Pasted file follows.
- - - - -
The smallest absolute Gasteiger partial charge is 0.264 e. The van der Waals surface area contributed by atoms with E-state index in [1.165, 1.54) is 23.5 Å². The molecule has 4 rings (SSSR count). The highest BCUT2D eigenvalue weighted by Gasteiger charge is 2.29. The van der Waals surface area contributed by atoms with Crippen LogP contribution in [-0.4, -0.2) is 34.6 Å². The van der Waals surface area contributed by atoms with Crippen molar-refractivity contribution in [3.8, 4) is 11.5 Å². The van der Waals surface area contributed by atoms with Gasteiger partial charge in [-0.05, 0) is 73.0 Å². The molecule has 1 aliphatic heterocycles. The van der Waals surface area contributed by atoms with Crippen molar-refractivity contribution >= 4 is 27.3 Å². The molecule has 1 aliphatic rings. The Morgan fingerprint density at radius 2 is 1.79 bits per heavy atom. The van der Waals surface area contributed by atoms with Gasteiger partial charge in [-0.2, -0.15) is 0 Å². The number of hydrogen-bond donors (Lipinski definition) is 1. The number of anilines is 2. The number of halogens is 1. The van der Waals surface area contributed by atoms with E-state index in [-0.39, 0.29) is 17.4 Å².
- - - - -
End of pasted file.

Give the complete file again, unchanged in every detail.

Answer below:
The smallest absolute Gasteiger partial charge is 0.264 e. The van der Waals surface area contributed by atoms with E-state index in [1.165, 1.54) is 23.5 Å². The molecule has 4 rings (SSSR count). The highest BCUT2D eigenvalue weighted by Gasteiger charge is 2.29. The van der Waals surface area contributed by atoms with Crippen LogP contribution in [-0.4, -0.2) is 34.6 Å². The van der Waals surface area contributed by atoms with Crippen molar-refractivity contribution in [3.8, 4) is 11.5 Å². The van der Waals surface area contributed by atoms with Gasteiger partial charge in [-0.05, 0) is 73.0 Å². The molecule has 1 aliphatic heterocycles. The van der Waals surface area contributed by atoms with Crippen molar-refractivity contribution >= 4 is 27.3 Å². The molecule has 1 aliphatic rings. The Morgan fingerprint density at radius 2 is 1.79 bits per heavy atom. The van der Waals surface area contributed by atoms with Gasteiger partial charge in [-0.2, -0.15) is 0 Å². The number of hydrogen-bond donors (Lipinski definition) is 1. The number of anilines is 2. The number of halogens is 1. The van der Waals surface area contributed by atoms with E-state index in [-0.39, 0.29) is 17.4 Å².